16.2 years ago by
Walter and Eliza Hall Institute of Medical Research, Melbourne, Australia
To follow up on my general remarks on lowess and loess, I should also explain the slight differences between loess normalization in marrayNorm and limma.
I am the one mostly to blame for the fact that marrayNorm and limma are not exactly the same for loess normalization. Jean and I co-ordinated marrayNorm and limma earlier in the year to use:
(See my other answer to this question for the meaning of these parameters.) These parameter setting are conservative choices. They result in a relatively stiff curve, with a high degree of robustness and with exact loess calculations involving no interpolation. The decision to avoid interpolation was motivated more by the desire to avoid confusing warning messages from 'loess' rather than because interpolation is not accurate.
As some users have noted on this mailing list, the avoidance of interpolation results in very, very slow fits for some data sets. It was much, much too slow for me anyway. So I re-introduced interpolation to limma and have implemented some warning suppression at a lower code level to avoid the confusing warning messages. limma currently uses default values:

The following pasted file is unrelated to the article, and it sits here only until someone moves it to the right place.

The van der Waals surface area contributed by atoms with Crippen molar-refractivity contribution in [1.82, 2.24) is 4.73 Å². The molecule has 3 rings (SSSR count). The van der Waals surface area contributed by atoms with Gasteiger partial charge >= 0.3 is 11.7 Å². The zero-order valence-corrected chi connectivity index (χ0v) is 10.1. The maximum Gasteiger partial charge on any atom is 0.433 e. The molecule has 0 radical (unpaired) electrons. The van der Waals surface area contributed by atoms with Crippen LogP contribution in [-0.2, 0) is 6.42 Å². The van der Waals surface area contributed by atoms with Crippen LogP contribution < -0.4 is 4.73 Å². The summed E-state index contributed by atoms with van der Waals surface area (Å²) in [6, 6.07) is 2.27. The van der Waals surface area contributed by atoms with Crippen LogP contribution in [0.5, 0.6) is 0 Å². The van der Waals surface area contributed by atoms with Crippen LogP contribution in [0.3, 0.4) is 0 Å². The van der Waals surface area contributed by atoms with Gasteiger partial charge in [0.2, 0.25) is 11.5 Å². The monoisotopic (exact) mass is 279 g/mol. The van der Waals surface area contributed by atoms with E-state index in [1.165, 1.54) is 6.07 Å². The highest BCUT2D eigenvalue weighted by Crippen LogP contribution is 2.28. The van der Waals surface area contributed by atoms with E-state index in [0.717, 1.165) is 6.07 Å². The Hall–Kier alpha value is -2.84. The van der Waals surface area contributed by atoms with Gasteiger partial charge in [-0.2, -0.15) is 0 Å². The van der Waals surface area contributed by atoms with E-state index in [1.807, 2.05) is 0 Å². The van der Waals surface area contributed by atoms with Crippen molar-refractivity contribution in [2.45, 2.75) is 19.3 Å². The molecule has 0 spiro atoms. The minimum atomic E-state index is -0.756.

interpolation: 'lowess'-style interpolation where possible, otherwise 'loess'-style
The default values in limma agree exactly with the earlier software SMA, i.e., with the software that was used for the original papers on loess normalization. If you want limma to produce the slightly stiffer, slightly more robust curves produced by marrayNorm, you can use
normalizeWithinArrays(RG, span=0.4, iterations=5)
The only difference between limma and marrayNorm will then be a result of interpolation used by limma.
Which parameter settings are best? Data analysis is not such a precise science that it is possible to give categorical answers. Either span=0.3 or span=0.4 are acceptable. In general, a higher value for span is appropriate if your data doesn't show much intensity-dependence in dye-bias and vice-versa. Iterations=4 produces a reasonably robust fit. If you desperately need a very robust procedure, perhaps because you have a very high proportion of differentially expressed genes, then the most robust possible print-tip intensity-based normalization procedure is available from
normalizeWithinArrays(RG, method="robustspline", robust="MM")